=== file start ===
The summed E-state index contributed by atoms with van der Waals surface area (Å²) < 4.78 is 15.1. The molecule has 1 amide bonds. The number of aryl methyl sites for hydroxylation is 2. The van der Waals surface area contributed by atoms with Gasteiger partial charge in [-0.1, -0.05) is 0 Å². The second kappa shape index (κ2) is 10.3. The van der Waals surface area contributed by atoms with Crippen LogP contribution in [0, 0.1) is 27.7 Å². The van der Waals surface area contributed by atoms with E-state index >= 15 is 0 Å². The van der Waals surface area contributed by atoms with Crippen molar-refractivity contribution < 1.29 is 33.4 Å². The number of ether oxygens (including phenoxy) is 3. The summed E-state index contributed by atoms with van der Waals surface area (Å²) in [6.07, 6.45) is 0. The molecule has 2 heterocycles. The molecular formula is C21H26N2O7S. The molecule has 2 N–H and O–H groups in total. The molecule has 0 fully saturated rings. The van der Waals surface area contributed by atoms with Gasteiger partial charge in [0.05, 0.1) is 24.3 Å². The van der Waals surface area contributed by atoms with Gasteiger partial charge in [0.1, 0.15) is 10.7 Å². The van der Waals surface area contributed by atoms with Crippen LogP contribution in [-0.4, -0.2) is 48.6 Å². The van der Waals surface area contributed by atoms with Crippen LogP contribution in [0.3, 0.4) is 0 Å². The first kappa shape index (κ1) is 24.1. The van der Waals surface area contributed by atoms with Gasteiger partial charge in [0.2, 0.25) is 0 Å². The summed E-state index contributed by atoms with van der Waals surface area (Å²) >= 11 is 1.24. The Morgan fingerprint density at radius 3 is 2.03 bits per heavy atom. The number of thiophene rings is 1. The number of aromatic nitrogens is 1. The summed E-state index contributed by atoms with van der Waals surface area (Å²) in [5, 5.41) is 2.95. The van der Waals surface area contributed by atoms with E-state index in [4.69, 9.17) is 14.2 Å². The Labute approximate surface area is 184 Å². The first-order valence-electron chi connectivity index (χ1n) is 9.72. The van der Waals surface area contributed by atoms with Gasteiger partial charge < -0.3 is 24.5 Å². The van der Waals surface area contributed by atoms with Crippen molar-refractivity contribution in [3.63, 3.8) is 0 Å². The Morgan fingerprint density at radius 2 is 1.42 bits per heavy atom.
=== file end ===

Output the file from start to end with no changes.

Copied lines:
The summed E-state index contributed by atoms with van der Waals surface area (Å²) < 4.78 is 15.1. The molecule has 1 amide bonds. The number of aryl methyl sites for hydroxylation is 2. The van der Waals surface area contributed by atoms with Gasteiger partial charge in [-0.1, -0.05) is 0 Å². The second kappa shape index (κ2) is 10.3. The van der Waals surface area contributed by atoms with Crippen LogP contribution in [0, 0.1) is 27.7 Å². The van der Waals surface area contributed by atoms with E-state index >= 15 is 0 Å². The van der Waals surface area contributed by atoms with Crippen molar-refractivity contribution < 1.29 is 33.4 Å². The number of ether oxygens (including phenoxy) is 3. The summed E-state index contributed by atoms with van der Waals surface area (Å²) in [6.07, 6.45) is 0. The molecule has 2 heterocycles. The molecular formula is C21H26N2O7S. The molecule has 2 N–H and O–H groups in total. The molecule has 0 fully saturated rings. The van der Waals surface area contributed by atoms with Gasteiger partial charge in [0.05, 0.1) is 24.3 Å². The van der Waals surface area contributed by atoms with Gasteiger partial charge in [0.1, 0.15) is 10.7 Å². The van der Waals surface area contributed by atoms with Crippen LogP contribution in [-0.4, -0.2) is 48.6 Å². The van der Waals surface area contributed by atoms with Crippen LogP contribution in [0.3, 0.4) is 0 Å². The first kappa shape index (κ1) is 24.1. The van der Waals surface area contributed by atoms with Gasteiger partial charge in [0.2, 0.25) is 0 Å². The summed E-state index contributed by atoms with van der Waals surface area (Å²) >= 11 is 1.24. The Morgan fingerprint density at radius 3 is 2.03 bits per heavy atom. The number of thiophene rings is 1. The number of aromatic nitrogens is 1. The summed E-state index contributed by atoms with van der Waals surface area (Å²) in [5, 5.41) is 2.95. The van der Waals surface area contributed by atoms with E-state index in [4.69, 9.17) is 14.2 Å². The Labute approximate surface area is 184 Å². The first-order valence-electron chi connectivity index (χ1n) is 9.72. The van der Waals surface area contributed by atoms with Gasteiger partial charge < -0.3 is 24.5 Å². The van der Waals surface area contributed by atoms with Crippen molar-refractivity contribution in [3.63, 3.8) is 0 Å². The Morgan fingerprint density at radius 2 is 1.42 bits per heavy atom.